CHE 106: General Chemistry - Mr. Donohue's Chemistry

CHE 106: General Chemistry - Mr. Donohue's Chemistry

CHE 116: General Chemistry 1 CHAPTER SIXTEEN Copyright Tyna L. Heise 2001-2002 All Rights Reserved Prof. T. L. Heise CHE 116 Acids and Bases: Review

2 Properties of Acids sour taste change with litmus Properties of Bases bitter taste change with litmus Prof. T. L. Heise CHE 116 Acids and Bases: Review

3 1830 - scientists have recognized that all acids contain hydrogen, but not all hydrogen bearing compounds are acids Svante Arrhenius - linked acid behavior with the presence of an H + and base behavior with the presence of an OH - Prof. T. L. Heise CHE 116 Bronsted-Lowry Acids and Bases 4

Arrhenius definition is useful, but restricts acid base reactions to aqueous conditions Johannes Bronsted and Thomas Lowry proposed a more general definition which involves the transfer of an H+ ion from one molecule to another Prof. T. L. Heise CHE 116 Bronsted-Lowry Acids and Bases 5 H+ ion is simply a proton with no surrounding valence electron.

Small particle interacts strongly with the nonbonding pairs of water molecules to form hydrated hydrogen ions chemists use H+ and H3O+ interchangeably Prof. T. L. Heise CHE 116 Bronsted-Lowry Acids and Bases Fig 16.1 Prof. T. L. Heise 6

Demonstrates the interconnections possible between hydrogenated water CHE 116 Bronsted-Lowry Acids and Bases 7 Definitions: Acid - any compound which transfers an H+ to another molecule Base - any compound which accepts a

transfer of an H+ from another molecule * an acid and base always work together Prof. T. L. Heise CHE 116 Bronsted-Lowry Acids and Bases Definitions: Amphoteric - some substances can be an 8 acid or a base depending on reaction

Conjugate Acid Base pairs - two compounds that differ only in the presence of an H+. The molecule with the extra H is the acid. Prof. T. L. Heise CHE 116 Bronsted-Lowry Acids and Bases 9 Fig 16.7, 16.8

Prof. T. L. Heise CHE 116 Bronsted-Lowry Acids and Bases 10 Sample Exercise: Write the formula for the conjugate acid of each of the following: HSO3FPO43CO Prof. T. L. Heise CHE 116

Bronsted-Lowry Acids and Bases 11 Sample Exercise: Write the formula for the conjugate acid of each of the following: HSO3FPO43CO Given a base, bases accept H+, so add an H+ to each molecule. Prof. T. L. Heise

CHE 116 Bronsted-Lowry Acids and Bases 12 Sample Exercise: Write the formula for the conjugate acid of each of the following: H2SO3 HSO3FPO43CO Given a base, bases accept H+, so add an H+ to each molecule.

Prof. T. L. Heise CHE 116 Bronsted-Lowry Acids and Bases 13 Sample Exercise: Write the formula for the conjugate acid of each of the following: H2SO3 HSO3HF FPO43CO Given a base, bases accept H+, so add an H+ to each

molecule. Prof. T. L. Heise CHE 116 Bronsted-Lowry Acids and Bases 14 Sample Exercise: Write the formula for the conjugate acid of each of the following: H2SO3 HSO3HF FHPO42PO43CO Given a base, bases accept

H+, so add an H+ to each molecule. Prof. T. L. Heise CHE 116 Bronsted-Lowry Acids and Bases 15 Sample Exercise: Write the formula for the conjugate acid of each of the following: H2SO3 HSO3HF FHPO42PO43HCO+ CO

Given a base, bases accept H+, so add an H+ to each molecule. Prof. T. L. Heise CHE 116 Bronsted-Lowry Acids and Bases 16 Sample Exercise: When lithium oxide, Li2O, is dissolved in water,

the solution turns basic from the reaction of the oxide ion, O 2-, with water. Write the reaction that occurs, and identify the conjugate acid base pairs. Prof. T. L. Heise CHE 116 Bronsted-Lowry Acids and Bases 17 Sample Exercise: When lithium oxide, Li2O, is dissolved in water, the solution turns basic from the reaction of the oxide ion, O2-, with water. Write the reaction that occurs, and identify the conjugate acid base pairs.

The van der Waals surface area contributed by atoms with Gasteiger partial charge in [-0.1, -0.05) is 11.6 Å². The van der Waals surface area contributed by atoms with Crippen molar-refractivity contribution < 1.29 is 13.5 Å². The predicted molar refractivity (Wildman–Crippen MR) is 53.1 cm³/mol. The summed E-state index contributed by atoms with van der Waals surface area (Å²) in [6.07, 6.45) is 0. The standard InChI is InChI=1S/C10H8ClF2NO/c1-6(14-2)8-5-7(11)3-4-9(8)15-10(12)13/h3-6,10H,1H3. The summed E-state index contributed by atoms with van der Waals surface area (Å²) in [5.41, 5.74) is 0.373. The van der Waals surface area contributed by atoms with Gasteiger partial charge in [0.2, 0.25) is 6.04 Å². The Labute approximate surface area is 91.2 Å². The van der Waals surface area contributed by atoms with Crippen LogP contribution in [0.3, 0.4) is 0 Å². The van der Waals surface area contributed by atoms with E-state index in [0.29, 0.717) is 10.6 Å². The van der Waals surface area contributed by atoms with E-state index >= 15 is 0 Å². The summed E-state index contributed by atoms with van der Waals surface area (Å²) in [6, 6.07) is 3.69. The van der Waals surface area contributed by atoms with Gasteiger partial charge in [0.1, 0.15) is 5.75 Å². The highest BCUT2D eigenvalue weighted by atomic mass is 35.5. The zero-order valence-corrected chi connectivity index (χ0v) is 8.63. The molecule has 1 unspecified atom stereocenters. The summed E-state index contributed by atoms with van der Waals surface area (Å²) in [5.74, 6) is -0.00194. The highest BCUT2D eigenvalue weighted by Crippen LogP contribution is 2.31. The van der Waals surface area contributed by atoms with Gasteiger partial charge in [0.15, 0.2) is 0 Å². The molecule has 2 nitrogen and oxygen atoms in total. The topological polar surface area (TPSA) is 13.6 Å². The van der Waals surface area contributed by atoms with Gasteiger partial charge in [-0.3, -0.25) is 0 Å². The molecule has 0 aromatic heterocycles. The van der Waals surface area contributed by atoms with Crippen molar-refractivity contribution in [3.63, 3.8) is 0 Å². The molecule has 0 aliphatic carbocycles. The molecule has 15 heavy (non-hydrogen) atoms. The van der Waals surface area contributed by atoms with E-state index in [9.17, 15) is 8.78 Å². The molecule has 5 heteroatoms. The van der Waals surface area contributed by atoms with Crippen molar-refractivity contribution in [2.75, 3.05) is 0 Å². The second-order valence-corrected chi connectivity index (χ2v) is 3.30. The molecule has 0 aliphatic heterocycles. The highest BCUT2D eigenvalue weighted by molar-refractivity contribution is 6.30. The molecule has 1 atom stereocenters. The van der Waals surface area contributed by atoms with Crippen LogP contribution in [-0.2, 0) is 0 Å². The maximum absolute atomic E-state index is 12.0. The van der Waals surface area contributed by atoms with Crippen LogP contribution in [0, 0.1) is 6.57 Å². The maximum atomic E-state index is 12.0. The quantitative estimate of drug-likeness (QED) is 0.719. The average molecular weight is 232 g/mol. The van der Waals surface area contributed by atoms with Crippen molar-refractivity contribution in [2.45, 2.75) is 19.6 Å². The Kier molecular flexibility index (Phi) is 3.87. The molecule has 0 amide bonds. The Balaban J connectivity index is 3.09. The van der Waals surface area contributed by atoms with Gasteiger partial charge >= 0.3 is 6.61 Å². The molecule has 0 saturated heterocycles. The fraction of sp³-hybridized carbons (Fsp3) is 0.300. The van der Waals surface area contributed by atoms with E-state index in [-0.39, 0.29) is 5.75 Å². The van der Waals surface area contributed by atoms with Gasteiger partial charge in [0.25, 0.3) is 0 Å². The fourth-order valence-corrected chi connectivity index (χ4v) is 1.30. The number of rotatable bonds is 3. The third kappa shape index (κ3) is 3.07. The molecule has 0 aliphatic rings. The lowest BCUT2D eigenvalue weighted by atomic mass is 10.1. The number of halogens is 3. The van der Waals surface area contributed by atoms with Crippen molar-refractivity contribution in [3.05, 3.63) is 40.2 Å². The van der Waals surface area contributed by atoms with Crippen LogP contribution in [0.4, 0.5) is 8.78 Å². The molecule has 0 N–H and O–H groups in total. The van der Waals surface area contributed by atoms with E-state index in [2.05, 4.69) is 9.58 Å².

O2- + H2O OH- + OH- Prof. T. L. Heise CHE 116 Bronsted-Lowry Acids and Bases 18 Sample Exercise: When lithium oxide, Li2O, is dissolved in water, the solution turns basic from the reaction of the oxide ion, O2-, with water. Write the reaction that occurs, and identify the conjugate acid base pairs. O2- + H2O OH- + OH-

Prof. T. L. Heise CHE 116 Bronsted-Lowry Acids and Bases 19 Sample Exercise: When lithium oxide, Li2O, is dissolved in water, the solution turns basic from the reaction of the oxide ion, O2-, with water. Write the reaction that occurs, and identify the conjugate acid base pairs. O2- + H2O OH- + OH- acid

Prof. T. L. Heise base base acid CHE 116 Bronsted-Lowry Acids and Bases 20 Relative Strengths of Acids and Bases:

the more readily a substance donates an H +, the less readily its conjugate base will accept one the more readily a substance accepts an H +, the less readily its conjugate acid will donate one the stronger one of the substances is, the weaker its conjugate Prof. T. L. Heise CHE 116 Bronsted-Lowry Acids and Bases 21 Relative Strengths of Acids and Bases:

strong acids completely transfer their protons to water, leaving no undissociated molecules weak acids are those that only partly dissociate in aqueous solution and therefore exist in the solution as a mixture of acid molecules and component ions Prof. T. L. Heise CHE 116 Bronsted-Lowry Acids and Bases 22 Relative Strengths of Acids and Bases:

negligible acids are those that have hydrogen but do not donate them at all, their conjugate bases would be extremely strong, reacting with water to complete their octet and leaving OH- behind. In every acid base reaction, the position of the equilibrium favors transfer of H+ from stronger side to weaker side Prof. T. L. Heise CHE 116 Bronsted-Lowry Acids and Bases 23 Fig. 16.4

Prof. T. L. Heise CHE 116 Bronsted-Lowry Acids and Bases 24 Sample exercise: For each of the following reactions, use Fig. 16.4 to predict whether the equilibrium lies predominantly to the left or right: a) PO43-(aq)+H2O(l)HPO42-(aq)+OH-(aq) b) NH4+(aq)+OH-(aq) NH3(aq)+H2O(l)